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Hasegawa Porsche 968 CS

Hasegawa No. 20317
Molded Colors: Yellow, black, clear
Scale: 1/24
MSRP: $54.99
Pros: Unique subject, parts fit is terrific, kit looks great completed
Cons: Issues when mating the chassis to body, instructions not clear at times
Porsche’s 968, made from 1992 to 1995, was the final evolution of a line of water-cooled, front-engine, rear-wheel-drive models that began almost 20 years earlier with the 924.

Opening it up, I was surprised to see an engine included. It’s made of 14 parts and looks amazingly complete when built. Everything fits well, but the addition of wires and plumbing would put it over the top if you wanted to take it further with detailing.

The chassis is simplified with 17 parts. A skid plate covers most of the front part but still has an opening where the oil pan is visible.

There are small decals for the brake calipers and the disc brakes are plated in aluminum and look pretty good. Paint and detail the rear transaxle molded onto the chassis at the rear.

Muffler pipes are a two-piece affair and must be painted in a metallic color. Tires and rims are the same size all around, but the rear ones are slightly wider.

Looking at its 16-piece interior you’ll notice an absence of two bucket seats shown on the instruction sheet. This kit supplies two totally different ones, suggesting this 968 shares parts with another Porsche kit from Hasegawa.

Installing velour carpeting throughout the entire interior is optional and the adhesive carpeting is supplied, already measured and cut for placement There’s a decal for the gauges and piece of glass that sits in front. Door panels are separate and install neatly against the tub.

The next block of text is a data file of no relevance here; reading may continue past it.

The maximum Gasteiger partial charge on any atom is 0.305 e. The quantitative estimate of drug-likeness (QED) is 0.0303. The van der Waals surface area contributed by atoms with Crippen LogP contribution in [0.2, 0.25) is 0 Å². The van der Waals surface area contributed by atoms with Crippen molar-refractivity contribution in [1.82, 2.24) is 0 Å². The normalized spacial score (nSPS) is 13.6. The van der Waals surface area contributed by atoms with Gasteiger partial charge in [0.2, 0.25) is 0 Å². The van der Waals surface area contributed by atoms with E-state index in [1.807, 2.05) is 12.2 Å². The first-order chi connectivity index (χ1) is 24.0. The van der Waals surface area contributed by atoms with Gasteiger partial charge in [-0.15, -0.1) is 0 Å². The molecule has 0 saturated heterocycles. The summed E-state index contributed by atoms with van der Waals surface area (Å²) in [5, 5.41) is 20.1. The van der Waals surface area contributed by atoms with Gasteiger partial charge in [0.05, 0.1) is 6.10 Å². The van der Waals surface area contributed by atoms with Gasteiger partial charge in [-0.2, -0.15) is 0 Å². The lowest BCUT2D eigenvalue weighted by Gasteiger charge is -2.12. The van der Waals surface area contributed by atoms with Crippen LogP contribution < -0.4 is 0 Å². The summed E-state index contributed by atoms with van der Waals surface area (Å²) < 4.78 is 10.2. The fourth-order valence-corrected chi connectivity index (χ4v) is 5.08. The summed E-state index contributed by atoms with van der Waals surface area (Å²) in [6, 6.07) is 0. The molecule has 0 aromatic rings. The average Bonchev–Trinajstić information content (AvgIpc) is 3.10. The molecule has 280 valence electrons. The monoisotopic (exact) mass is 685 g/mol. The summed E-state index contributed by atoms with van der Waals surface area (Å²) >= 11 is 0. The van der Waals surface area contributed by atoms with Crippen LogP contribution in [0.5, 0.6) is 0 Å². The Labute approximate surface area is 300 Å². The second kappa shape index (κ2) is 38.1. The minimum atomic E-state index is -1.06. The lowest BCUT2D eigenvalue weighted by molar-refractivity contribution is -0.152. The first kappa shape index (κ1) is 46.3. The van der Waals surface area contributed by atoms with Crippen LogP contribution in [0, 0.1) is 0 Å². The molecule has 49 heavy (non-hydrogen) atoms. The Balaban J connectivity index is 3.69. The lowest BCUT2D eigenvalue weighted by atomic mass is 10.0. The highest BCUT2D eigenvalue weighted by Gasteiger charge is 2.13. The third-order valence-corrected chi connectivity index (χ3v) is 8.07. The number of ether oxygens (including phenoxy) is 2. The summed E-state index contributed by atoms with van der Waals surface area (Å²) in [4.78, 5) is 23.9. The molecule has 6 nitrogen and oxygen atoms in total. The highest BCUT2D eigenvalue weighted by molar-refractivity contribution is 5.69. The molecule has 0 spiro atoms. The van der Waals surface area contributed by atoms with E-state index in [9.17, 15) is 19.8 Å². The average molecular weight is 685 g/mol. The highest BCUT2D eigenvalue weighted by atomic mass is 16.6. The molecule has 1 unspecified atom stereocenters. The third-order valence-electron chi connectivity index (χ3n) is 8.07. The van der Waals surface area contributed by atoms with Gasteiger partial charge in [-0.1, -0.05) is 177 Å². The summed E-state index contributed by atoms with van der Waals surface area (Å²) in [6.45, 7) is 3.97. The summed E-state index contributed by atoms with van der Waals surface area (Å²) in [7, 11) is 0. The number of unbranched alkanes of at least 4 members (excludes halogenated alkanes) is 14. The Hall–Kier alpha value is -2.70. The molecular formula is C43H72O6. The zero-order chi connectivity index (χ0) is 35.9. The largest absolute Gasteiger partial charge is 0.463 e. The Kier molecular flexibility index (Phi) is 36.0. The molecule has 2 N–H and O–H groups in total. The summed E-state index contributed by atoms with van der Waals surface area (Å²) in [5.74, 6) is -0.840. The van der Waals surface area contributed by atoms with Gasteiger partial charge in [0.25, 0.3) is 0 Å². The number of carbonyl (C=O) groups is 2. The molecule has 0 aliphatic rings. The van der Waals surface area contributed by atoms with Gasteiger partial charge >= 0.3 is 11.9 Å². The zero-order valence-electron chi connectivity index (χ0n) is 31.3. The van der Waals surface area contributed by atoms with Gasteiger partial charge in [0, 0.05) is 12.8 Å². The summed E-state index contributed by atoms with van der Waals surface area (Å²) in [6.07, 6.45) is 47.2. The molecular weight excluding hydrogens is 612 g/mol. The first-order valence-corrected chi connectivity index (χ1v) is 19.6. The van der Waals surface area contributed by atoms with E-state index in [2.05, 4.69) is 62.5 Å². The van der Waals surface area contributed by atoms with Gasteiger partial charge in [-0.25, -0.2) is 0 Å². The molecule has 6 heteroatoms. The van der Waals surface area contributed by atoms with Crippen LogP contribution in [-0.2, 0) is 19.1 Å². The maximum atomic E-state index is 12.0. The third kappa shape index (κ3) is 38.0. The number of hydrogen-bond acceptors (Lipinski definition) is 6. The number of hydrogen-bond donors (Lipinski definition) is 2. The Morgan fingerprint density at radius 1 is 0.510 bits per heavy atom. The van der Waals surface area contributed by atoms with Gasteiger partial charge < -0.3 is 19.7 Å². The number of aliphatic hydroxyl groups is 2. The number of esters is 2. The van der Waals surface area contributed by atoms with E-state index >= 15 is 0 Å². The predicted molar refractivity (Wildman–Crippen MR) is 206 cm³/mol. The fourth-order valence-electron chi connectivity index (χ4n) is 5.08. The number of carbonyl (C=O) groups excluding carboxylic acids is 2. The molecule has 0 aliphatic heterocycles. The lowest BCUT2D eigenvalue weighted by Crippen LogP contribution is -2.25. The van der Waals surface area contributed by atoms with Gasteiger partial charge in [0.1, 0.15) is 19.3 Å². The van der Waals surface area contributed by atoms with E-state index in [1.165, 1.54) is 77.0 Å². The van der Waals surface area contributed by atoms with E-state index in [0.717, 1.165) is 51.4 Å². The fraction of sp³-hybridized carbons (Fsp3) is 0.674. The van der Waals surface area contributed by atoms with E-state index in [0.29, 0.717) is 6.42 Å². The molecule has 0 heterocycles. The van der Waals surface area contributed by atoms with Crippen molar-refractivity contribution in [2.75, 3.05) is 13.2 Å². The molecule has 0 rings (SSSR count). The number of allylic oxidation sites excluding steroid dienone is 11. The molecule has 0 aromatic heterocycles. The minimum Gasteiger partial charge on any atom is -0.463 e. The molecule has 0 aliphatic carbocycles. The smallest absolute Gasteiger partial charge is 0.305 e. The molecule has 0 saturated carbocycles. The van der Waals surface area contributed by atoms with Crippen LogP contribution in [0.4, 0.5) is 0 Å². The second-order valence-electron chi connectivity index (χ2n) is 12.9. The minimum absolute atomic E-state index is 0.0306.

The body and hood are terrifically molded in yellow. I’m usually a bit uneasy when testing the fit of the hood to the body on a kit, but this one doesn’t disappoint.

There are noticeable indentations on the hood that must be addressed though, so be ready to do a lot of sanding and priming.

Front and rear fascias are part of the body and don’t need to be installed separately. Minimal mold lines running along the body had to be addressed, but were easily eliminated.

The front glass mounts from inside and wraps to the sides, the rear is mounted from the outside. Detail the black wrap-around molding that surrounds the rear glass and install the rear wing after.

Also install the two side marker lights behind the front quarter panels before mating the interior to the body.

Instructions call for the front of the chassis to be slipped into the front end first, but this creates a fitting problem at the rear. Be patient and work slowly.

Paint the front and rear marker lights  from the inside, with Bare-Metal foil behind them for reflectivity. Then add BMF or chrome paint to the bezels behind the front lights before installation.

I was worried about was the height of the 968 after completion. The image of the model on the instruction sheet shows it a little too high, but at least in my case, the model turned out very close to the ride height of the actual 1:1. Its wheels also were perfectly centered in the wheel wells.

Overall, it was fun building this kit. I was a tad nervous fitting the chassis to the body but as I said before, with a little patience it is possible to work around it. The matching colors of the wheels and body really brings this 968 to life once complete.

I’d definitely recommend this kit to anyone but specifically to those big Porsche fanatics out there. Believe me, it will make for a special piece in any scale Porsche collection!    


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